themselves out as industry experts in some very expensive and damaging lawsuits, including the highest one ever paid out in aviation.”
Steel tube fuselages, “Safe” planes and 250mph accidents “Keep factor #1 in mind: Who is flying? I would rather land a fast wooden plane at night with a zip lock bag of 100LL in my lap, a lit Cuban cigar in my teeth and my feet chained to the rudder pedals than take a trip around the pattern on a sunny day in a Stearman with some of the pilots I have met. I am serious. Avoid these people like your life depends on it, because it does. Make it your goal in aviation not to be one of these pilots.”
Greatest Book on Flying Ever Written, (Is your life worth $16?) “GPS, radios, arbitrary boundaries and written tests have nothing to do with
flying. Don’t worry about the test from the FAA: be much more concerned about the one run by Physics, Chemistry and Gravity when you leave the ground as there are much greater consequences to failing theirs. Langewiesche is going to teach you to pass this far less forgiving exam.”
Above, My friend Bruce Smith, a 25,000 hour aviator for whom I had the greatest respect. He was the personification of why we used to hold airline pilots in great esteem. He was a classic Pan Am overseas captain in the Golden Age of jet travel. He was a man who lived life in a way that Teddy Roosevelt would have called strenuous. Bruce raised his children abroad and captained his own sailboat across the Atlantic many times. Eating dinner with him involved immodest drinking and commensurate storytelling. He’d always flown light aircraft. His Navion was the very first airplane I ever worked on as a newly minted A&P.His fun-loving side coexisted with his far more serious morality. His wife was on the Pan Am 103 flight that was blown up by Libyan terrorists over Lockerbie, Scotland. I met Bruce after this when he was living in modest circumstances. He was one of a very small minority of the victims’ families who refused to accept any compensation offered which did not include a Libyan acknowledgement of their involvement. He traveled to Africa and offered his services to anyone willing to do damage to the Libyan regime. He was principle above all else. In recent years, the Libyans admitted their role and denounced terrorism in order to get their assets unfrozen in the U.S. This never would have happened if Bruce and the handful of others had capitulated on their principles.Over the years that I knew him, Bruce spoke little on these subjects. He was far more concerned with getting the most out of the day at hand. But this was all done while living his life according to his code of what was right. The years I knew him were a sterling example of how a principled and resilient man lives. He was truly a pilot in command of his own life.He died in the crash of a certified Swift airplane. He was ferrying a plane only 10 miles. The plane had been sitting outside more than a year. It was not in good condition. The engine failed shortly after take off.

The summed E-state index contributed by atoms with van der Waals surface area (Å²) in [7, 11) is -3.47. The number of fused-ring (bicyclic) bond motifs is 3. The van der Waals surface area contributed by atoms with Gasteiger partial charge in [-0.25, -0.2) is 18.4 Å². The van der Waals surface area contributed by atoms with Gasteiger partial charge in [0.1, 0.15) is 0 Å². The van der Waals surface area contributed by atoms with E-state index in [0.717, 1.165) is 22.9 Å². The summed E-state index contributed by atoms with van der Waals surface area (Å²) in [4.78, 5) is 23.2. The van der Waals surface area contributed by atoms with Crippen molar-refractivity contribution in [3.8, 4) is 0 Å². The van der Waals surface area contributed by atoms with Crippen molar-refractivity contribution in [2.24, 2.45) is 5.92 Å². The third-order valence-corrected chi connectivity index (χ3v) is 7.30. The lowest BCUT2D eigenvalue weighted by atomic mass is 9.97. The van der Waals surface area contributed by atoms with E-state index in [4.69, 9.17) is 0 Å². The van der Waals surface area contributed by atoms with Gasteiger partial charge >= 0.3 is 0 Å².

The New York Times obituary for Bruce Smith is worthwhile reading at http://www.nytimes.com/2007/10/01/us/01smith.html
Above our friend Ken Terry, A man of huge influence on Grace’s flying. A pilot of tremendous skill, he had flown more than 40,000 hours. As much as his ability it the cockpit was impressive, it was his human character I respected. He was a hard and principled man who had a difficult time sharing space and conversation with people who chose not to care about, nor get involved in the troubles of their fellow man. He could be gregarious and his friendship came both with great trust and the expectation that you would live up to your side. For people who need others to be “nice”, he was intimidating. If you needed a man with principles who was always willing to fight for them, literally if required, Ken was a person you would have treasured.